VANCOUVER, B.C. - The latest spasm of gang violence in Metro Vancouver has residents worrying once again whether the city's underworld is turning it into a free-fire zone.

On Friday afternoon, two gunmen pumped multiple rounds from what RCMP say were prohibited firearms into a pickup truck outside a suburban Langley mall's supermarket as shoppers were getting their weekend groceries.

The victim, who police say has organized-crime links, survived but was clinging to life.

The attack came three days after Raphael Baldini was shot dead as he sat in a luxury SUV outside a Surrey mall on Tuesday afternoon.

Baldini, 21, had held the lease on a Surrey apartment suite where six people - four known gang members and two innocent bystanders - were executed in October 2007.

His mother tearfully called the killing a case of mistaken identity but Baldini was facing gun charges himself.

The latest shooting Friday comes as police warn that rivals are gunning for the notorious Bacon brothers, who are out on bail for firearms and drug charges. Jamie Bacon escaped an attempted hit while driving in Abbotsford last month.

Critics assail the government for its impotence in curbing such brazen daylight assassination attempts while the police insist they're throwing all their resources at the problem.

Solicitor General John van Dongen, the province's top cop, says he's being briefed regularly by ministry officials, police agencies and local mayors.

"I'm not only talking to my director of police services, I'm talking to people like Steve Brown, who's Ed Schellenberg's brother-in-law, and I'm talking to Eileen Mohan," he says. "I've been talking to them quite actively the past couple of weeks."

Schellenberg and Eileen Mohan's son Chris were the innocent victims in the Surrey apartment massacre in 2007. Schellenberg was servicing fireplaces in the building and the Mohans lived in an adjacent suite.

Vancouver has gone through cycles of open violence before, notably in the 1990s during a war between rival Indo-Canadian gangs that resulted in numerous murders.

Since then, there have been lethal hits in restaurants and last year a man was shot to death in the underground parking lot of Vancouver's upscale Oakridge Mall.

Police say fearful gangsters have taken to wearing body armour, which Mike Farnworth, the opposition NDP's critic for the solicitor general wants outlawed except for police use. Van Dongen says the government is looking at its options there.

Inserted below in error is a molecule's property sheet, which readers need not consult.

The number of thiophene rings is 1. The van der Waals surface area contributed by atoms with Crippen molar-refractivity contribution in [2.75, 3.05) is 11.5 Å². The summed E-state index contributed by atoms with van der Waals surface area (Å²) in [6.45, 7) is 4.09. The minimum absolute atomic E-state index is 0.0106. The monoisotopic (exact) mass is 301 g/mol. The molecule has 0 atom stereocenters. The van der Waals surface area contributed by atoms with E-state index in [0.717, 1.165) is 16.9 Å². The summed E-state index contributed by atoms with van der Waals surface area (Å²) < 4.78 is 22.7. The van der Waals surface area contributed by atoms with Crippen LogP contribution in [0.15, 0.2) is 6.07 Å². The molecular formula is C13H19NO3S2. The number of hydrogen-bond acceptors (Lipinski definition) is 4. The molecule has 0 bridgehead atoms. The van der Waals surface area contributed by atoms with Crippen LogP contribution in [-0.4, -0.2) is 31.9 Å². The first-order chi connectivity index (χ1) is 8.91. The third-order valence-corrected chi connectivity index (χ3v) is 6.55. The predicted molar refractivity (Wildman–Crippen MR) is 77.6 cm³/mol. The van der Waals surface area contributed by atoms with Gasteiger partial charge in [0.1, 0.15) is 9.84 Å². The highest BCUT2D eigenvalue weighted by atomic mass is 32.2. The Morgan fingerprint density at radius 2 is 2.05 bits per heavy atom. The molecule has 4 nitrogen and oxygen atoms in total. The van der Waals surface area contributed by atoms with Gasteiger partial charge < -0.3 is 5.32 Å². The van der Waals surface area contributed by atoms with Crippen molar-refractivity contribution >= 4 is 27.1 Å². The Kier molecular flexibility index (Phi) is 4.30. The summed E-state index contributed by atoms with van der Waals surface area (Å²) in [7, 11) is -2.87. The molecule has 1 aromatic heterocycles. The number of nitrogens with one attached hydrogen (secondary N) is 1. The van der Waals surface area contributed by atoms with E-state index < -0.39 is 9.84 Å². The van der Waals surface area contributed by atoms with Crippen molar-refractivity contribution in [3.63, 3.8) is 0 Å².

Baldini was not wearing a vest, says Cpl. Dale Carr of the Integrated Homicide Investigation Team.

"It certainly would have helped him," he says.

There were 58 murders in the Metro Vancouver region last year, compared with 41 in 2007. There have been 10 so far this year.

Not all are directly gang-related but police believe most are when killings tied to the street-drug trade are included.

But it's the gun deaths that have put residents especially on edge.

No bystanders were hurt in the most recent shootings but at least one stray round shattered a car window in Friday's attack.

Van Dongen says there's a pattern to the targeted shootings.

"The vast majority of them tend to involve people who have already had some convictions generally involving to some degree firearms," he says.

Police also often arrest people carrying guns who are already on bail for previous charges and under court order not to possess firearms, he says.

Van Dongen hired two consultants last summer to review all firearms-related regulations, look at how enforcement agencies tackle the problem and how they communicate with each other.

He's currently circulating a draft version of the report that he says contains "a number of actionable recommendations."

Van Dongen wouldn't elaborate but says the final version of the report would be made public.

He is also pushing Ottawa for Criminal Code changes to update wiretap laws to make it easier to get access to mobile phones, texting and Internet services.

He also wants to cut the burden placed on prosecutors who he says now have to disclose often irrelevant documents to the defence that needlessly slow down court cases.

After the Surrey murders, the province set up an integrated gang task force and a violence-suppression team to target gangsters and guns on the street.

The Integrated Homicide Investigation Team, which has more than 100 officers covering every regional jurisdiction except Vancouver city and suburban Delta, was created in 2003 in part to co-ordinate investigations of gang-style killings that spilled across municipal boundaries.

Yet Carr concedes the solve rate for gang-related homicides hasn't changed.

"We're at about 30 per cent of our drugs and organized - we lump the two together," he says.

The biggest obstacle investigators face isn't a new one: people are reluctant to talk.

"Generally we do have civilian witnesses that will give us a statement with respect to what occurred that day," says Sgt. Shinder Kirk of the gang task force.

"But what the challenge is, is actually getting those witnesses to carry through. There is an element of intimidation or perceived intimidation, and certainly understandably. These guys are very violent people but that is a challenge."

It's hardest of all to persuade gang members or their families to come forward both out of fear and "because this perception is they don't want to be a rat," says Kirk.

After Friday's shooting, RCMP spokesman Cpl. Peter Thiessen pleaded with gang members' families to help the police forestall such attacks.

"We know it's a tough decision but they've got to look at what's the right thing to do here," he says.

"These are young adults that are clearly involved in crime and they're permitted to function within the family home in upscale neighbourhoods, putting those neighbourhoods at risk, because their family network is allowing it to happen."

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